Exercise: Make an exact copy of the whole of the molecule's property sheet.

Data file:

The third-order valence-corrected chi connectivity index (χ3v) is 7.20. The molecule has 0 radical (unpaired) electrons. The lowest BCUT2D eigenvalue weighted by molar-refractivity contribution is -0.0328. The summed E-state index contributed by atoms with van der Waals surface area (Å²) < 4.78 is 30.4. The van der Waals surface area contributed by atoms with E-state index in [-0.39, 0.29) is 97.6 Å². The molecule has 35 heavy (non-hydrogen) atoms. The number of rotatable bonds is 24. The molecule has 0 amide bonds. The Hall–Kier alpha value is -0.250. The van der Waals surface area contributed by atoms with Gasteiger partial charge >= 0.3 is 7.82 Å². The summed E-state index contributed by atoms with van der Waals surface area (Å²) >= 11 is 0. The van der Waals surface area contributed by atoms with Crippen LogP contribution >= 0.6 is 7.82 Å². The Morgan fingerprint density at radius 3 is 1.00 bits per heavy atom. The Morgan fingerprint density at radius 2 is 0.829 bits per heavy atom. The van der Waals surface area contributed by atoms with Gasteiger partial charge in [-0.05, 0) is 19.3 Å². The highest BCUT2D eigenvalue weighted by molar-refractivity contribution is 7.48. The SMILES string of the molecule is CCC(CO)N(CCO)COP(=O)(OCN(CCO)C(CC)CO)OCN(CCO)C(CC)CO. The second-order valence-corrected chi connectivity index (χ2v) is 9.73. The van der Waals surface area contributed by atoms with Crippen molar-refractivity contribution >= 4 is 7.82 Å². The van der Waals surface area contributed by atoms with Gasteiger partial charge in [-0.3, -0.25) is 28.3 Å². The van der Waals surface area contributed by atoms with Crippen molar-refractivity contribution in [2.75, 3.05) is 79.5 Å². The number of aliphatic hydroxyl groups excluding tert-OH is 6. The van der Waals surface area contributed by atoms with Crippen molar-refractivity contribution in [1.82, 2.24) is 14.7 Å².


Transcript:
The third-order valence-corrected chi connectivity index (χ3v) is 7.20. The molecule has 0 radical (unpaired) electrons. The lowest BCUT2D eigenvalue weighted by molar-refractivity contribution is -0.0328. The summed E-state index contributed by atoms with van der Waals surface area (Å²) < 4.78 is 30.4. The van der Waals surface area contributed by atoms with E-state index in [-0.39, 0.29) is 97.6 Å². The molecule has 35 heavy (non-hydrogen) atoms. The number of rotatable bonds is 24. The molecule has 0 amide bonds. The Hall–Kier alpha value is -0.250. The van der Waals surface area contributed by atoms with Gasteiger partial charge >= 0.3 is 7.82 Å². The summed E-state index contributed by atoms with van der Waals surface area (Å²) >= 11 is 0. The van der Waals surface area contributed by atoms with Crippen LogP contribution >= 0.6 is 7.82 Å². The Morgan fingerprint density at radius 3 is 1.00 bits per heavy atom. The Morgan fingerprint density at radius 2 is 0.829 bits per heavy atom. The van der Waals surface area contributed by atoms with Gasteiger partial charge in [-0.05, 0) is 19.3 Å². The highest BCUT2D eigenvalue weighted by molar-refractivity contribution is 7.48. The SMILES string of the molecule is CCC(CO)N(CCO)COP(=O)(OCN(CCO)C(CC)CO)OCN(CCO)C(CC)CO. The second-order valence-corrected chi connectivity index (χ2v) is 9.73. The van der Waals surface area contributed by atoms with Crippen molar-refractivity contribution >= 4 is 7.82 Å². The van der Waals surface area contributed by atoms with Gasteiger partial charge in [-0.3, -0.25) is 28.3 Å². The van der Waals surface area contributed by atoms with Crippen molar-refractivity contribution in [2.75, 3.05) is 79.5 Å². The number of aliphatic hydroxyl groups excluding tert-OH is 6. The van der Waals surface area contributed by atoms with Crippen molar-refractivity contribution in [1.82, 2.24) is 14.7 Å².